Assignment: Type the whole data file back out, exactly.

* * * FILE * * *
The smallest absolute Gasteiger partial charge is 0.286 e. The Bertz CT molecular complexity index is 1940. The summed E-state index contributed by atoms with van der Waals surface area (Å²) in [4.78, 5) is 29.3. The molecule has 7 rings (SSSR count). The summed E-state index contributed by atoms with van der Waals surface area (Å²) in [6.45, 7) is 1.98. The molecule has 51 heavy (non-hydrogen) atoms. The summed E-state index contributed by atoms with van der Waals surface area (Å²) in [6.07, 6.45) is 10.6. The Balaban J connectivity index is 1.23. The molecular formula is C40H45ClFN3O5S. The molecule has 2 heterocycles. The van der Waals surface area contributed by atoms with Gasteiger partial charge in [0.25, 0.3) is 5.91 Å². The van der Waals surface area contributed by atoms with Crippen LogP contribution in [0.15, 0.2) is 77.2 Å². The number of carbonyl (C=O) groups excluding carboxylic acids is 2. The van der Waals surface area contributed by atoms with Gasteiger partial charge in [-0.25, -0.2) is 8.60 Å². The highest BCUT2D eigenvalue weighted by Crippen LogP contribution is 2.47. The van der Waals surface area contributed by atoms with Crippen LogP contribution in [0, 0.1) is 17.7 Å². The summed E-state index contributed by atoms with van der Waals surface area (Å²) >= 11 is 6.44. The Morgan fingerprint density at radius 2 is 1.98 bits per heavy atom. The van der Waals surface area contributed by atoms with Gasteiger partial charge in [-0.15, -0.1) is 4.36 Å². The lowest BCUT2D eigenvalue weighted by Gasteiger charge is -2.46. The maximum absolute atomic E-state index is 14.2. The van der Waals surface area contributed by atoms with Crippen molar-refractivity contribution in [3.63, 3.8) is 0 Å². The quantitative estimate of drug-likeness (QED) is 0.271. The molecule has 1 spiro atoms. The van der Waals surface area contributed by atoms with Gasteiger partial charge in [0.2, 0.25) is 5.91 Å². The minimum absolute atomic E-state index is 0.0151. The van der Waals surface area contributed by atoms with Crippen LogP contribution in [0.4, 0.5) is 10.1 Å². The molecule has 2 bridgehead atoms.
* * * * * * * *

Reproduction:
The smallest absolute Gasteiger partial charge is 0.286 e. The Bertz CT molecular complexity index is 1940. The summed E-state index contributed by atoms with van der Waals surface area (Å²) in [4.78, 5) is 29.3. The molecule has 7 rings (SSSR count). The summed E-state index contributed by atoms with van der Waals surface area (Å²) in [6.45, 7) is 1.98. The molecule has 51 heavy (non-hydrogen) atoms. The summed E-state index contributed by atoms with van der Waals surface area (Å²) in [6.07, 6.45) is 10.6. The Balaban J connectivity index is 1.23. The molecular formula is C40H45ClFN3O5S. The molecule has 2 heterocycles. The van der Waals surface area contributed by atoms with Gasteiger partial charge in [0.25, 0.3) is 5.91 Å². The van der Waals surface area contributed by atoms with Crippen LogP contribution in [0.15, 0.2) is 77.2 Å². The number of carbonyl (C=O) groups excluding carboxylic acids is 2. The van der Waals surface area contributed by atoms with Gasteiger partial charge in [-0.25, -0.2) is 8.60 Å². The highest BCUT2D eigenvalue weighted by Crippen LogP contribution is 2.47. The van der Waals surface area contributed by atoms with Crippen LogP contribution in [0, 0.1) is 17.7 Å². The summed E-state index contributed by atoms with van der Waals surface area (Å²) >= 11 is 6.44. The Morgan fingerprint density at radius 2 is 1.98 bits per heavy atom. The van der Waals surface area contributed by atoms with Gasteiger partial charge in [-0.15, -0.1) is 4.36 Å². The lowest BCUT2D eigenvalue weighted by Gasteiger charge is -2.46. The maximum absolute atomic E-state index is 14.2. The van der Waals surface area contributed by atoms with Crippen molar-refractivity contribution in [3.63, 3.8) is 0 Å². The quantitative estimate of drug-likeness (QED) is 0.271. The molecule has 1 spiro atoms. The van der Waals surface area contributed by atoms with Gasteiger partial charge in [0.2, 0.25) is 5.91 Å². The minimum absolute atomic E-state index is 0.0151. The van der Waals surface area contributed by atoms with Crippen LogP contribution in [0.4, 0.5) is 10.1 Å². The molecule has 2 bridgehead atoms.